Comp design consists of devising a plan that aligns the individual repís financial interests with management objectives. Reps are typically paid a fixed salary and a variable portion (commission and bonus) based on activity/performance. They are usually assigned sales quotas, based on the profile of the territory (sales, market, market share, growth, demographics, competitive product offering, etc.) Below quotas, reps are paid little or not at all. Above quotas, the higher the performance, the more they are paid (and this relationship may or may not be linear). Performance is evaluated against a combination of sales, market share, growth, profit, etc.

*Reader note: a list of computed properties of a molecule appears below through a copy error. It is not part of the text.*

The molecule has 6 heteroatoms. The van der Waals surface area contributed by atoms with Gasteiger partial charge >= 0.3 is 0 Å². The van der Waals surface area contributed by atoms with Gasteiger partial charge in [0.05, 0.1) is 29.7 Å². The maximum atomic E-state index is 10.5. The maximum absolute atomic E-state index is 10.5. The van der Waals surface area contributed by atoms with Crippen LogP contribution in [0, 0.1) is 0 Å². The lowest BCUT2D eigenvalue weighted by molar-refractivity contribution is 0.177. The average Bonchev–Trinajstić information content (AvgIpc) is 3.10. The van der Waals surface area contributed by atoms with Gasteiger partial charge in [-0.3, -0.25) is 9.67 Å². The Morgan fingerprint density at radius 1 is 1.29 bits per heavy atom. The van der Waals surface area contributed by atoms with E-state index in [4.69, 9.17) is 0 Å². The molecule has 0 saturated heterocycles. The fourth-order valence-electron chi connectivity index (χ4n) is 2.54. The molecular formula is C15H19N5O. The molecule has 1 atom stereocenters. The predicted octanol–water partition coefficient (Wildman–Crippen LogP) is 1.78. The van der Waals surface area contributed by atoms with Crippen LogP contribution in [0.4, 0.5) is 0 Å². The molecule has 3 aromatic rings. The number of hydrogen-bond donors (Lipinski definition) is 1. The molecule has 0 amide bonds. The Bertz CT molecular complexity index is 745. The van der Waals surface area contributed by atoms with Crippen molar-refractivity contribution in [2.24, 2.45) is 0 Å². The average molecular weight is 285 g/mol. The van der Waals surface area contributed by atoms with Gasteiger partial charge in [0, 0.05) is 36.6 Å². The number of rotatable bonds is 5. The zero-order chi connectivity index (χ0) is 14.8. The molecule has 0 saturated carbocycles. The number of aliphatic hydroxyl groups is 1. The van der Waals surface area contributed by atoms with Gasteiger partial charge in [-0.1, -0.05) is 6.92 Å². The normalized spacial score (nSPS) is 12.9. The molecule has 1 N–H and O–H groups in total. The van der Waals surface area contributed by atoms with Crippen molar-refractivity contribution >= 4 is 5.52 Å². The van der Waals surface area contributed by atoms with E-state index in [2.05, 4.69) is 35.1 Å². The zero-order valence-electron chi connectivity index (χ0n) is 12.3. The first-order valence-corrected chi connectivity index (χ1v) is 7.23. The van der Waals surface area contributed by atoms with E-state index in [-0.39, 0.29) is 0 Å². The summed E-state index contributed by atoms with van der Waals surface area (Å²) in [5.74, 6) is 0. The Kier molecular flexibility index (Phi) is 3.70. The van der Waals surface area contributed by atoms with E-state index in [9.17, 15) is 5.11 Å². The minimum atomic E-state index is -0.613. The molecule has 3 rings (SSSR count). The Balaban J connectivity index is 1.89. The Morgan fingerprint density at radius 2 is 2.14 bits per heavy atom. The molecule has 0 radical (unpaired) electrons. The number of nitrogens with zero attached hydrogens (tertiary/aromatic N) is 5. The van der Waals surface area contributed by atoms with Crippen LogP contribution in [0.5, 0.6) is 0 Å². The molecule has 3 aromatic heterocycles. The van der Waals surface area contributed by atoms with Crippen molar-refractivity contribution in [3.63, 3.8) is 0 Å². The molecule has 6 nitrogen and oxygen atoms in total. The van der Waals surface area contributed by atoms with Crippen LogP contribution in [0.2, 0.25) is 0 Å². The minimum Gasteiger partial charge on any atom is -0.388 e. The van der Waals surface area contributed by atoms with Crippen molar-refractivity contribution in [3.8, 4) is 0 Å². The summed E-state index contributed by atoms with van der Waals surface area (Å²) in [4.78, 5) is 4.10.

Building a comp plan entails two challenges: equity and simplicity. A good comp plan gives the reps the same ability to make money. Easier said than done! Reps that own a small territory should not be penalized because of low sales volume. Reps that have done a great job growing their territory should not be penalized because of slower growth. Reps that inherit a lousy territory should not be at a disadvantage either. Taking into account such considerations often lead to plans that are fair. The real problem though is reps may not find those plans intuitive. This is where creative trade-offs between fairness and simplicity have to come into play.
The downstream task is comp payout, which consists of computing the monthly paychecks of the reps based on the comp plan.